Amazon's Blowout Quarter: It Is Not Too Late To Buy

Amazon (AMZN) delivered spectacular earnings last week, and the numbers propelled the stock to near-record highs, at $3164 per share. This kind of performance always generates some mixed reactions among investors when it comes to analyzing a position in Amazon at current prices.

The company clearly is firing on all cylinders, but many investors consider that it is already too late to jump on the Amazon train at these levels. A healthy dose of skepticism is always a good approach. However, staying away from Amazon only because it has appreciated strongly in recent months can be an expensive mistake.

Past performance and valuation can be remarkably different things; when the fundamentals are moving in the right direction, a rising stock price does not mean that the stock is overvalued at all. Amazon is one of the strongest companies in the world, and the stock still has what it takes to continue delivering solid returns for shareholders in the years ahead.

Price Is Not Valuation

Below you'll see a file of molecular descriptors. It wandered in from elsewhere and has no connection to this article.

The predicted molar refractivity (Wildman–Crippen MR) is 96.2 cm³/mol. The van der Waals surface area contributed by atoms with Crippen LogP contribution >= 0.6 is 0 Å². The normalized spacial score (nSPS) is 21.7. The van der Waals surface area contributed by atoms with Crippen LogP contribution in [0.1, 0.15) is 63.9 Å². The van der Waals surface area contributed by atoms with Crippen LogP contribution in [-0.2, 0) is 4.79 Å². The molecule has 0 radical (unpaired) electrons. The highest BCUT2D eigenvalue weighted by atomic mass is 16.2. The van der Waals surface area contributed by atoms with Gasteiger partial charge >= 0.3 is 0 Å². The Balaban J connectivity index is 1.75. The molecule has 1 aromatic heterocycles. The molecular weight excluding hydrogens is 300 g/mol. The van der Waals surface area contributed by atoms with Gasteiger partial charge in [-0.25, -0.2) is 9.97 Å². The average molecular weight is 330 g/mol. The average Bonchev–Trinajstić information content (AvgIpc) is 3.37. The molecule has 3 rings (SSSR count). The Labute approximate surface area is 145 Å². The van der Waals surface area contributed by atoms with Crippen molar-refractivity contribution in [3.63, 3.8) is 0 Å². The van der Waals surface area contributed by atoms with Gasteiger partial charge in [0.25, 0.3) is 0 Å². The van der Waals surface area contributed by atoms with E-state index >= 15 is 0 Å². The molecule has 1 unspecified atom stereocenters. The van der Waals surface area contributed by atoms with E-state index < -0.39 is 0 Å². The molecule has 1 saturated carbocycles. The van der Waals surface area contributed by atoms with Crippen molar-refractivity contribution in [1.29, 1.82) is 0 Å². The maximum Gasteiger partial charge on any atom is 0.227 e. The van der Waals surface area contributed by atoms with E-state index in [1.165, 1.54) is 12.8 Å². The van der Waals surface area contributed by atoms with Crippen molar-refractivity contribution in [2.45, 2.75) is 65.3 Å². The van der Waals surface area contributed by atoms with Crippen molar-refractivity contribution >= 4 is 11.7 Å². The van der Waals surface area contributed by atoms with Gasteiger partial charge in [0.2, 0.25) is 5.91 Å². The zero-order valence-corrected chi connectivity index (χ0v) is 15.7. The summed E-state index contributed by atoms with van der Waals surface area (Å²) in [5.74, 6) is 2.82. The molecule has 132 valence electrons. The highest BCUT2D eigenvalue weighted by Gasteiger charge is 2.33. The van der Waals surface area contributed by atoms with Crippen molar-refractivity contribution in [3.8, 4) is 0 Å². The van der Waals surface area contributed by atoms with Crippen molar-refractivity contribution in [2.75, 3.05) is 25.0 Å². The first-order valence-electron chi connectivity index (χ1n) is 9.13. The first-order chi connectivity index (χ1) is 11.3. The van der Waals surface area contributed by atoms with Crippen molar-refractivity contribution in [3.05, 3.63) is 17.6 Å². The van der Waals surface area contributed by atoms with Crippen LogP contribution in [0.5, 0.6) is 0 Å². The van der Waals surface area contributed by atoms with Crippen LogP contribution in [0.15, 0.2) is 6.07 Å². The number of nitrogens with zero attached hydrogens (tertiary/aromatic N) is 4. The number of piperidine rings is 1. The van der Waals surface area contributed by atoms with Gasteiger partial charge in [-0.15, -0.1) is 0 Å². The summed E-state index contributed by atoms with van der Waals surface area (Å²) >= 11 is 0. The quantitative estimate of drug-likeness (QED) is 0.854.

Amazon has delivered amazing returns for investors over the long term, and recent gains have accelerated, with the stock rising by almost 70% in the past year. Enormous returns, combined with the fact that the stock price is unusually elevated at above $3100, can give the impression that the stock is already too expensive to consider buying.

Chart

Data by YCharts

Traditional valuation metrics provide the same impression. Amazon is currently trading at a forward P/E ratio above 73 times earnings estimates for next year, which obviously looks like a very demanding price tag, even for a high-quality stock.

However, past returns do not reflect forward-looking valuation, and the price to earnings ratio is hardly the best indicator to use for a high-growth company such as Amazon.

Investors with a basic understanding of finance and valuation obviously know that the stock price itself does not tell us anything about the valuation. Valuation is about comparing the company's future earnings and cash flows versus the current stock price, as opposed to assessing the evolution of the stock price alone.

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Disclosure: I am/we are long AMZN, FB, GOOG.

I wrote this article myself, and it expresses my own opinions. I am not receiving compensation for it. I have no ...

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Roger Keats 11 months ago Member's comment

Enjoyed this article, good read

Angry Old Lady 11 months ago Member's comment

I sometimes thing there will be no end to how high #Amazon can go! $AMZN